saki as quoted author 
 Oxford English Dictionary 
 Found: 70 entries 
   1.  acquaintan(1912) Saki Unbearable Bassington xiii. 240 ``One 
      rode for sweltering miles for the chance of meeting a collector 
      or police officer, with whom most likely on closer acquaintance 
      one had hardly two ideas in common. '' 
   2.  balalaika (1913) Saki When William Came iii. 43 ``The 
      thrumming music of a balalaika orchestra coming up from the 
      restaurant below. '' 
   3.  best (1912) Saki Unbearable Bassington ii. 29 ``You'll get six 
      of the very best, over the back of a chair. '' 
   4.  bridge (1914) Saki Beasts &. Super-Beasts 258 ```What did one 
      send them?'..`Bridge-markers.' '' 
   5.  bridge (1910) Saki Reg. in Russia &. Other Sk. 96 
      ``Occasionally she went to bridge parties. '' 
   6.  cake-walk (1904) Saki Reginald 90 ``A mouse used to cake-walk 
      about my room. '' 
   7.  cap (A. 1916) Saki Square Egg (1924) 124 ``Men of divers 
      variety of cap badges. '' 
   8.  Carlsbad (A. 1916) Saki Toys of Peace (1919) 130 ``Trying to 
      decide between the merits of Carlsbad plums and confected figs 
      as a winter dessert. '' 
   9.  choke (A. 1916) Saki Seven Cream Jugs in Toys of Peace (1919) 
      227 ``We always choked him off from coming to see us. '' 
  10.  cloak-room(1914) Saki Beasts &. Super-beasts 180 ``He left all 
      the parcels in charge of the cloak-room attendant. '' 
  11.  club (1912) Saki Chron. Clovis 242 ``The brains of clubland 
      were much exercised in seeking out possible merit. '' 
  12.  gold-fish (1904) Saki Reginald 115, ``I might have been a 
      gold& in a glass bowl for all the privacy I got. '' 
  13.  great (A. 1916) Saki Coll. Short Stories (1930) 407 ``A 
      William the Conqueror calendar..with a quotation of one of his 
      greatest thoughts for every day in the year. '' 
  14.  halfpenny (1914) Saki Beasts &. Super-Beasts 116 ``The office 
      of one of the halfpenny dailies. '' 
  15.  halva (A. 1916) Saki Toys of Peace (1919) 134 ``A tin of the 
      best Smyrna halva. '' 
  16.  heaven (A. 1916) Saki Square Egg (1924) 125 ``From privates in 
      the Regular Army to Heaven-knows-what in some intermediate 
      corps. '' 
  17.  in (1912) Saki Chron. Clovis 187 ``Her fellow-gamblers were 
      always ready to entertain her..when their luck was in.'' 
  18.  instalment(1904) Saki Reginald 52 ``They're getting there on 
      the instalment system-so much down, and the rest when you feel 
      like it. ''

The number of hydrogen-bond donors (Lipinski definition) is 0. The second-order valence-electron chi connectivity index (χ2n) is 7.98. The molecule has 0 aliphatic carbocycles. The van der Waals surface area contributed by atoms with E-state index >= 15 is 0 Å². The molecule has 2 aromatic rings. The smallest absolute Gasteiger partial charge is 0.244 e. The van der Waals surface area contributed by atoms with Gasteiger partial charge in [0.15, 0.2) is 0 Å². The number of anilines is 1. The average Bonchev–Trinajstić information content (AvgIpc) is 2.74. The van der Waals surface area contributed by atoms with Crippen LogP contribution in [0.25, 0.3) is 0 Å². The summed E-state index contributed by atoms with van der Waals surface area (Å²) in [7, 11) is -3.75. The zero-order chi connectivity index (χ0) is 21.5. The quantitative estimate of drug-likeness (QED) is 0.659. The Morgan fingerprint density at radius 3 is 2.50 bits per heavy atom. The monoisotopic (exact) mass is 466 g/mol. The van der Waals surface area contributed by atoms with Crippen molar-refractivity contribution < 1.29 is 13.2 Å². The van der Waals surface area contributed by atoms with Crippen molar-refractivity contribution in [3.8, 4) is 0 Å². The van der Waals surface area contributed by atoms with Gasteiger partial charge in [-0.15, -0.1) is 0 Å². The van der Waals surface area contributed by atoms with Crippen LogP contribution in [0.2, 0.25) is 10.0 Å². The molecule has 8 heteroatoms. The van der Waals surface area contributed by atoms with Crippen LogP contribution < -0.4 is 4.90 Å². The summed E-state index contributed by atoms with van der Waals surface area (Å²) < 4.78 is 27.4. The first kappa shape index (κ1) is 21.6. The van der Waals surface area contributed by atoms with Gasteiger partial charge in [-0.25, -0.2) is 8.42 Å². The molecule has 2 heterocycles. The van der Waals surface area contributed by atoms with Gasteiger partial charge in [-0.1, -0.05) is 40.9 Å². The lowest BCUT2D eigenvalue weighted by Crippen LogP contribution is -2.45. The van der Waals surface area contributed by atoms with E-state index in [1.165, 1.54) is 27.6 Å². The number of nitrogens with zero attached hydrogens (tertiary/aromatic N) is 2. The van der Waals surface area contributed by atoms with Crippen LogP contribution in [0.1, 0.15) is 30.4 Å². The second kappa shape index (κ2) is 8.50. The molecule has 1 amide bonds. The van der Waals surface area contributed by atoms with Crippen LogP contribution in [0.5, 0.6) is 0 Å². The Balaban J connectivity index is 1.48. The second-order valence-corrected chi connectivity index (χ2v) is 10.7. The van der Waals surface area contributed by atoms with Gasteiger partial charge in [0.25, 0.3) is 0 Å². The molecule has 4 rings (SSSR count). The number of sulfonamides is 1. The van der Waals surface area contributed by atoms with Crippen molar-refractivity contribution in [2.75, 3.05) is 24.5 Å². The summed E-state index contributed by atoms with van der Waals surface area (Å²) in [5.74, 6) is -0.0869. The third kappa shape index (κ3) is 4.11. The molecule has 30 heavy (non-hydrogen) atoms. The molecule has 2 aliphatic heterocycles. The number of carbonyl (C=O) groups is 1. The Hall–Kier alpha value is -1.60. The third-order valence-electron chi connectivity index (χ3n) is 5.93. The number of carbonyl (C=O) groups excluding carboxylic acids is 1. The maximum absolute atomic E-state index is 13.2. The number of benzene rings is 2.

19.  Jaffa (A. 1916) Saki Toys of Peace (1919) 134 ``We have some 
      very fine Jaffa oranges. '' 
  20.  leave (1910) Saki Reginald in Russia 8 ``Left to themselves, 
      Egbert and Lady Anne would unfailingly have called him Fluff.'' 
  21.  lift (1904) Saki Reginald 15 ``*Lift-boys always have aged 
      mothers. '' 
  22.  liqueur (1904) Saki Reginald 84 ``Some *liqueur chocolates had 
      been turned loose by mistake among the refreshments-really 
      liqueur chocolates, with very little chocolate. '' 
  23.  liqueur (1904) Saki Reginald 16 ``There are liqueur glasses, 
      and crystallized fruits. '' 
  24.  lobster (1914) Saki Beasts &. Super-Beasts 172 ``The *lobster 
      Newburg and the egg mayonnaise. '' 
  25.  long (1910) Saki Reginald in Russia 105 ``The long arm, or 
      perhaps one might better say the long purse, of diplomacy at 
      last effected the release of the prisoners. '' 
  26.  look (1910) Saki Reginald in Russia 63 ``He often wished, for 
      the look of the thing, that people would sometimes burn candles 
      at his shrine. '' 
  27.  lump (A. 1916) Saki Toys of Peace (1919) 24 ``Little friendly 
      questions about weak or strong tea, how much, if any, sugar, 
      milk, cream, and so forth. `Is it one lump? I forgot.' '' 
  28.  mark (1910) Saki Reginald in Russia 43 ``They have turned 
      instead to the muddy lanes and cheap villas and the marked-down 
      ills of life. '' 
  29.  milk (1904) Saki Reginald 101 ``They all sat down to play 
      progressive halma, with milk-chocolate for prizes. '' 
  30.  ministerin(1912) Saki Chron. Clovis 223 ``Martin Stoner rose 
      heavily to his feet and followed his ministering angel along a 
      passage..into a large room lit with a cheerfully blazing fire.'' 
  31.  motor (1910) Saki Reginald in Russia 17 ``What I had mistaken 
      for a motor accident was evidently a case of savage assault and 
      murder. '' 
  32.  motor car (1901) Saki Let. 17 Aug. in Square Egg (1924) 61 
      ``Travelling with Aunt Tom is more exciting than motorcarring.'' 
  33.  much (1912) Saki Chron. Clovis 196 ``The County..mustered in 
      full strength to witness the *much-talked-of production. '' 
  34.  musical (1910) Saki in Bystander 7 Dec. 484/1 ``Noted lights 
      of the musical-comedy stage. '' 
  35.  negociant (1910) Saki Reginald in Russia 104 ``The little 
      Lemberg n&eacu.gociant plucked up heart. '' 
  36.  no can do (1914) Saki Beasts &. Super-Beasts 289 ```Sorry, my 
      dear, no can do,' said Suzanne. '' 
  37.  perch (A. 1916) Saki in Coll. Short Stories (1930) 316 ``Mrs.